1. Thanks Arthur. Just simple decor for the food to make it more attractive. :)

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  4. my family in malacca loves steamed fish too, and this looks similar to one of the recipes that my aunt makes. i'd happily eat the whole fish on my own if i could! :D

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    Replies
    1. It's one of the dishes I used to think was really difficult to prepare cos I didn't want to oversteam the fish. But thx to my mum, I have perfected this ;)

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  5. I love steamed fish, my mum will always put some hamp choy (salted veggie) and shun mui (sour plum for cooking). :)

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    Replies
    1. Oooo I know that style.. very appetizing right! I love to drink the sauce/soup.

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  6. the fish looks great. would love to have one of those right now!

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    Replies
    1. Can can.. come back and we cook for you!

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  7. haha i'm hopeless in choosing or recognizing fish if they are not salmon or tuna.. steamed fish is yum. my fav is teochew style!

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    1. Haha! I can tell a few more other fish than that, but still not pro enough to tell if it's fresh or not :P

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  8. Hehe my dad is crazy for this dish although they never told us it would make us smarter! Come to think of it, he doesn't like to share it so perhaps that's why he didn't tell us! :P

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    1. Haha smart dad! I only used to eat certain types of fish when I was younger, so it was a line mum used to tell me to get me to eat more! Hehe. Who doesn't like being clever? :P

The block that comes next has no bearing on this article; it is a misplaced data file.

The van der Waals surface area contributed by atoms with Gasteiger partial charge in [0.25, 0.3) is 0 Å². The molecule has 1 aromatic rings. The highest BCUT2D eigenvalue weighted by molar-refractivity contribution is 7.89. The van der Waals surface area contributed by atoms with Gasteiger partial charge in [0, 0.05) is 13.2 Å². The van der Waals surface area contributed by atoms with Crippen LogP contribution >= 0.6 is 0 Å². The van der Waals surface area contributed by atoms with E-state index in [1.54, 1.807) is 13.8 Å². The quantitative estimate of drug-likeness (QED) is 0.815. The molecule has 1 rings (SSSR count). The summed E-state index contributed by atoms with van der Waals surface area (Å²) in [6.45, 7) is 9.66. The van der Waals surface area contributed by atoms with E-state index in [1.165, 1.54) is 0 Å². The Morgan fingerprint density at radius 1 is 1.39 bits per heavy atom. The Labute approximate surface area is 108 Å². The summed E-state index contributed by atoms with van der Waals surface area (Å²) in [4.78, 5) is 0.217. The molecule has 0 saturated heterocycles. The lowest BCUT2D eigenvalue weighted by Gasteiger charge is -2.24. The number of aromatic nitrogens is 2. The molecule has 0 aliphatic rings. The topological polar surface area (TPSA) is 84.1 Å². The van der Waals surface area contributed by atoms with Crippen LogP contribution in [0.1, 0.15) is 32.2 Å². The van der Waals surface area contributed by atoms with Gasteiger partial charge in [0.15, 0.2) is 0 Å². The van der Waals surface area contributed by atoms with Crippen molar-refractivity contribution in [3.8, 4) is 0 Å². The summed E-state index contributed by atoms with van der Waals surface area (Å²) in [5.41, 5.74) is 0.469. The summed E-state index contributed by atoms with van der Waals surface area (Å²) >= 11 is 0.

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  9. Hi Baby Sumo,
    I am lousy in choosing fish too..I guess nowadays we are so luck to have our parent and in laws to help up..hehe
    That is a very good practice of no deep fry at home. I should follow this good practice ...:)
    Love your lovely steamed barramundi, my boys would appreciated that very much! They super love to eat fish...hehe
    mui..^^

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    Replies
    1. Hehe I told my mum that I need to follow her to the wet market and start learning how to choose fresh fish. Or make friends with the fishmonger, and let pick the good ones for me. ;)

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  10. i love steamed fish :) simple with natural sweetness from the fish

    Latest: Mookata: Smell your BBQ Flavour

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  11. Yes, yes, yeas, I got cheated for so many times when I was young & now I use the same trick to tell my children, hahaha! Barramundi is a famous type of fish that is used in modern Aussie cuisine!

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    Replies
    1. Hehe actually I didn't know barramundi was called siakap in Malay until I did some research. Cos usually when I eat barramundi in a Western restaurant, it's always a fillet.

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  12. Love this comforting dish. Fresh and yummy!!

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    Replies
    1. I also love this style of cooking with pomfret!

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  13. I just made this, and added Shaoxing wine based on your recipe - I don't think my mum used to add that. Noms! Thanks for the recipe, Hueyyen!

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    Replies
    1. Pegs, thanks for trying out my recipe! Really pleased that you liked it. My mum was the one who taught me to put Shaoxing wine on the fish, it makes the fish meat a little more "taut". :)

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  14. My children prefer deep fried fish than steamed fish, impressed with your kids appreciate with steamed fish.

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  15. my mom's recipe is similar but calls for a bit of maggie seasoning. :S